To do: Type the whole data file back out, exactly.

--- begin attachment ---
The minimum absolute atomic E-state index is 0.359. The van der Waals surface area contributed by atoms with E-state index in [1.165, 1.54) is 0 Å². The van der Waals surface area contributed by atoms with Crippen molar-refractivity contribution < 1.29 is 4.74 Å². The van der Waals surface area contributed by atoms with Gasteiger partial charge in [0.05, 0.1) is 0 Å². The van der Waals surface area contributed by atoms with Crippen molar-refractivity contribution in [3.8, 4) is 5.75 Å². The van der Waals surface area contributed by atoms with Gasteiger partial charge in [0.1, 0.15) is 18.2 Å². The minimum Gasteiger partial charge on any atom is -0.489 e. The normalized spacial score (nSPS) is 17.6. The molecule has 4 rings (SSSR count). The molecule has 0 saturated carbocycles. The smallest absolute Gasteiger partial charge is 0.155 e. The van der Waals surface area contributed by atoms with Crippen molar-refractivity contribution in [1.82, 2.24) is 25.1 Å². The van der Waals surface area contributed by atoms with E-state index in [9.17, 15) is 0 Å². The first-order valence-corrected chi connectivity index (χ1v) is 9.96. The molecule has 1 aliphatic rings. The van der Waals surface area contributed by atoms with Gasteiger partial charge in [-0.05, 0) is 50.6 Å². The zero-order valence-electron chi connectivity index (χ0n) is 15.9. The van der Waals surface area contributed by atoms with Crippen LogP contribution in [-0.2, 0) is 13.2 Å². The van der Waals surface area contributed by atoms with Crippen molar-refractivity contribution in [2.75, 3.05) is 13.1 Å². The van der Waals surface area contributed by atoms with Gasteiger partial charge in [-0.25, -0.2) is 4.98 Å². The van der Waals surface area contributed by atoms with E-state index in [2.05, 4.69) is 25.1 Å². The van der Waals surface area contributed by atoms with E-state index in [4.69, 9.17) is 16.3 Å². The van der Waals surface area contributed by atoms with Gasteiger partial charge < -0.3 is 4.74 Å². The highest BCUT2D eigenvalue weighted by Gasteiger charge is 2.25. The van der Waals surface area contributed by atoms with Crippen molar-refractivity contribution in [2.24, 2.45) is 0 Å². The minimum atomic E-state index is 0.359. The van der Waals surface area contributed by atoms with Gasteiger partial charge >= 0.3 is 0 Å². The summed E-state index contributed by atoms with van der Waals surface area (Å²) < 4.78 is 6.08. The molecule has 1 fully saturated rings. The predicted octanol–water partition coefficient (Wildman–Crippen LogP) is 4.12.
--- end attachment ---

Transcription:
The minimum absolute atomic E-state index is 0.359. The van der Waals surface area contributed by atoms with E-state index in [1.165, 1.54) is 0 Å². The van der Waals surface area contributed by atoms with Crippen molar-refractivity contribution < 1.29 is 4.74 Å². The van der Waals surface area contributed by atoms with Gasteiger partial charge in [0.05, 0.1) is 0 Å². The van der Waals surface area contributed by atoms with Crippen molar-refractivity contribution in [3.8, 4) is 5.75 Å². The van der Waals surface area contributed by atoms with Gasteiger partial charge in [0.1, 0.15) is 18.2 Å². The minimum Gasteiger partial charge on any atom is -0.489 e. The normalized spacial score (nSPS) is 17.6. The molecule has 4 rings (SSSR count). The molecule has 0 saturated carbocycles. The smallest absolute Gasteiger partial charge is 0.155 e. The van der Waals surface area contributed by atoms with Crippen molar-refractivity contribution in [1.82, 2.24) is 25.1 Å². The van der Waals surface area contributed by atoms with E-state index in [9.17, 15) is 0 Å². The first-order valence-corrected chi connectivity index (χ1v) is 9.96. The molecule has 1 aliphatic rings. The van der Waals surface area contributed by atoms with Gasteiger partial charge in [-0.05, 0) is 50.6 Å². The zero-order valence-electron chi connectivity index (χ0n) is 15.9. The van der Waals surface area contributed by atoms with Crippen LogP contribution in [-0.2, 0) is 13.2 Å². The van der Waals surface area contributed by atoms with Crippen molar-refractivity contribution in [2.75, 3.05) is 13.1 Å². The van der Waals surface area contributed by atoms with Gasteiger partial charge in [-0.25, -0.2) is 4.98 Å². The van der Waals surface area contributed by atoms with E-state index in [2.05, 4.69) is 25.1 Å². The van der Waals surface area contributed by atoms with E-state index in [4.69, 9.17) is 16.3 Å². The van der Waals surface area contributed by atoms with Gasteiger partial charge < -0.3 is 4.74 Å². The highest BCUT2D eigenvalue weighted by Gasteiger charge is 2.25. The van der Waals surface area contributed by atoms with Crippen molar-refractivity contribution in [2.24, 2.45) is 0 Å². The minimum atomic E-state index is 0.359. The van der Waals surface area contributed by atoms with Gasteiger partial charge >= 0.3 is 0 Å². The summed E-state index contributed by atoms with van der Waals surface area (Å²) < 4.78 is 6.08. The molecule has 1 fully saturated rings. The predicted octanol–water partition coefficient (Wildman–Crippen LogP) is 4.12.